I question the utility of having this delay behaviour by default, worst that can happen is you accidentally start a download AFAIK, which you can just quickly delete/cancel afterwards.
And, there's browser.download.manager.alertOnEXEOpen too.
I much prefer Chrome's behaviour of starting the download and you instantly can see the filename and size in the bottom as soon as it starts and can then choose to either open it or show it in the file manager.
There's a potential DLL hijacking attack:
1. Accidental download of kernel32.dll
2. Ignore, who cares, do something else
3. Download actually_wanted_installer.exe, which finds malicious kernel32.dll in current directory instead of SYSTEM32
There are a few DLLs whitelisted for protection for this, but drive-by downloads are a real attack vector.
Also in the past, exploitable bugs in the thumbnailer if you browse to your Downloads directory (e.g. CVE-2017-11421 and others on Linux).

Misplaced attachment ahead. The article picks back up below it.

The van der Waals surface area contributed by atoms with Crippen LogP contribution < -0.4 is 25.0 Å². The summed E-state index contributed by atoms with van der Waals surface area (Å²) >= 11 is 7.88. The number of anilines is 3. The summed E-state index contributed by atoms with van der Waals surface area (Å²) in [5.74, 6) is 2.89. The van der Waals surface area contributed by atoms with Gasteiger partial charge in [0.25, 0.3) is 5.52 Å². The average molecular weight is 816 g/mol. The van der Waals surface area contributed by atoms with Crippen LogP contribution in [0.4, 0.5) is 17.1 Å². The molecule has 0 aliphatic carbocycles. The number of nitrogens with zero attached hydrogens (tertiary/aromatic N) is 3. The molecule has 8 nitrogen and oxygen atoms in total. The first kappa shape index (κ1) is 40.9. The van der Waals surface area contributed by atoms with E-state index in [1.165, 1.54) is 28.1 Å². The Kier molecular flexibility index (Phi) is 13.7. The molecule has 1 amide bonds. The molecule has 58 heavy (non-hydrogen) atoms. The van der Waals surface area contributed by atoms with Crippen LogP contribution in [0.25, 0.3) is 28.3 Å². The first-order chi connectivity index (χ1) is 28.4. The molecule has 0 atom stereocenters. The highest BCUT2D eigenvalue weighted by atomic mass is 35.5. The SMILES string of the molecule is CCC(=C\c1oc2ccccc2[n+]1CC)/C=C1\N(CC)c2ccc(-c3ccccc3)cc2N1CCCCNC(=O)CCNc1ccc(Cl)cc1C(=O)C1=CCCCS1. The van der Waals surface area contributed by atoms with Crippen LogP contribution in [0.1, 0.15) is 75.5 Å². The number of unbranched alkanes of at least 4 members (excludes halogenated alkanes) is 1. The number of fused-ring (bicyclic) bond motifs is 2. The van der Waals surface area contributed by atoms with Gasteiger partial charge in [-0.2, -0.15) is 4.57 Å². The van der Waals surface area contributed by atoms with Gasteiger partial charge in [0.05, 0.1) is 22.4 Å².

That said, starting the download and immediately getting it out of the user's face, requiring interaction to open them is a very good solution. It leads to some problems on Windows, but then, what doesn't?
Security: Read all local files using minimal user interaction and gesture laundering
The title here on HN should include some combination of "bug", "security", "fixed", and "gesture laundering". The way it's written now sounds like Chrome's designers are _trying_ to trick users into giving file access permissions. That's not the case.
> This is one of our oldest open security bugs (480 days). We really need to get progress on it.
It has the countdown before you can click OK, so with the user holding down Enter for 5 seconds, you'd not even get a handful of files, and it blocks the file dialog from "untrusted" sites.